Arctic Monkeys Play It Cool in San Francisco

The landscape of San Francisco’s Tenderloin district in front of the Warfield is a bit off tonight. Intermingled with the district’s usual cast of characters — the drug dealers, the prostitutes, the “colorful” street people — are the hordes of middle-aged hipsters and Urban Outfitters-attired teens all converging to witness the British phenoms, Arctic Monkeys.

The scene inside the Warfield isn’t much different from what you would normally expect from an all-ages show: Teenagers packed like sardines on the floor in front of the stage while the older folks scamper to the fully-stocked corners where the alcohol supply never runs dry. An over-zealous man screams the Arctic Monkeys’ lyric repeatedly, “All you people are vampires!” to an anxious crowd before the three members of We Are Scientists take the stage. They play well enough with the lead singer, Keith Murray, engaging in witty dialogue with the bass guitarist, Chris Cain, in between songs, but this show clearly is only about the quartet from Sheffield.

Steadily emerging through a cloud of purplish-blue smoke reminiscent of a Prince video, the members of Arctic Monkeys (with replacement bassist Nick O’Malley) finally appear onstage. Unlike their British counterparts, they do not perform with the sexual rawness of the Libertines or with the sweet charm of Franz Ferdinand; rather, they play with a coolness that stems from their apparent lack of concern. There are no skinny black ties or thin-lapel blazers in sight.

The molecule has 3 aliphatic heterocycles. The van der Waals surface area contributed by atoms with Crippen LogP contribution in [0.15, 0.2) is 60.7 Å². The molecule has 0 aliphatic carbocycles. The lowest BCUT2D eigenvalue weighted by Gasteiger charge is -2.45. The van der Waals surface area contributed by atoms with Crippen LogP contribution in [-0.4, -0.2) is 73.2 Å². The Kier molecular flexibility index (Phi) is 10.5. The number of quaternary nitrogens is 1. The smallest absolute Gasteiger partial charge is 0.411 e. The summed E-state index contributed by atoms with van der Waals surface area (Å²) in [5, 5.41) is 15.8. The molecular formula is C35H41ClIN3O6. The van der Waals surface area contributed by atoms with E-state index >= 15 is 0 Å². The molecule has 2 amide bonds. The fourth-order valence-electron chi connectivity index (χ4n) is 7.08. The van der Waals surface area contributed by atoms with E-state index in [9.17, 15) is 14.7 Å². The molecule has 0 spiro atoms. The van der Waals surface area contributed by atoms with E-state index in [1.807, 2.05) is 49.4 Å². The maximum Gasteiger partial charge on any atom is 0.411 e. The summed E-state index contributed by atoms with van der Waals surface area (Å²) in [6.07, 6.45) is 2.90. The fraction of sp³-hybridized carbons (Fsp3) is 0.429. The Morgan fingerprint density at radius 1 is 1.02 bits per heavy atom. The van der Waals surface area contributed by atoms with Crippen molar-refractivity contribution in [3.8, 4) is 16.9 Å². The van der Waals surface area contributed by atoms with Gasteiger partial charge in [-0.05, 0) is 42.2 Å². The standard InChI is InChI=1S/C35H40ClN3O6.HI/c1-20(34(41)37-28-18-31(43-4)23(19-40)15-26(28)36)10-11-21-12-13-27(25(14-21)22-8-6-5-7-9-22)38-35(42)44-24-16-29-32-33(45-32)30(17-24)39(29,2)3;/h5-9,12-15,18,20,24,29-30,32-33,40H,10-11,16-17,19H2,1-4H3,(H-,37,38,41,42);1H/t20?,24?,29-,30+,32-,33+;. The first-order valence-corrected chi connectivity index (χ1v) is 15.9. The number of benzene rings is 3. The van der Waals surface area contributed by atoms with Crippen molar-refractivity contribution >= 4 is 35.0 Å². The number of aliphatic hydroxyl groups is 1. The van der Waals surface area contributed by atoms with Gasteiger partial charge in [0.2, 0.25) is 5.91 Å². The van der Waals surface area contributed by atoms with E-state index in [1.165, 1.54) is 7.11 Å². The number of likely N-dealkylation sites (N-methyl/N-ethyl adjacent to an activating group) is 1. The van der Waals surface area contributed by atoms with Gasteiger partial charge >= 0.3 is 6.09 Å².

Without introductions, the band race through three songs with the slow tempo “Riot Van” as the opening track. After sarcastically proclaiming how “pretty” the crowd was, frontman Alex Turner engages in rock-star showmanship by dousing the crowd with a water bottle. In fact, most of the band’s onstage appeal comes from the members’ cocksure attitudes. Turner performs with an understated-yet-enigmatic swagger, often closing his eyes as he croons out the lyrics to songs about the drudgery of daily life, themes that are beset by the sounds of heavy guitars and insistent drumbeats. This is no-frills rock that causes otherwise sensible kids to think crowd surfing in a pit of people no larger than 30 feet wide is possible.

Showgoers didn’t seem to lose their minds — or their clothing — until the middle of the set when the infectious “I Bet You Look Good on the Dancefloor” roared through the old Vaudeville venue. The band followed their single with a new, unreleased song, “Leaving Before the Lights Came On,” and a melodious number, “When The Sun Goes Down.” The band ended the show with “A Certain Romance,” a hook-laden ode to image-conscious scenesters.

Arctic Monkeys left the stage quickly with only a short wave to the audience from Turner. It seems odd they ignored the call for an encore considering that they owe all of their initial success to the guerilla marketing efforts of their fans. But what did you expect from a band who’ve built their entire career on defying all rules of pop music success with just one album under their belt? Even if the Arctic Monkeys epidemic does not catch fervor in the U.S. after the North American Tour (a feat that is quite difficult without a hit U.S. single), the band’s tendency to rebel against conventionality secures them a future in a genre that embraces acts of defiance. HIEN HOANG

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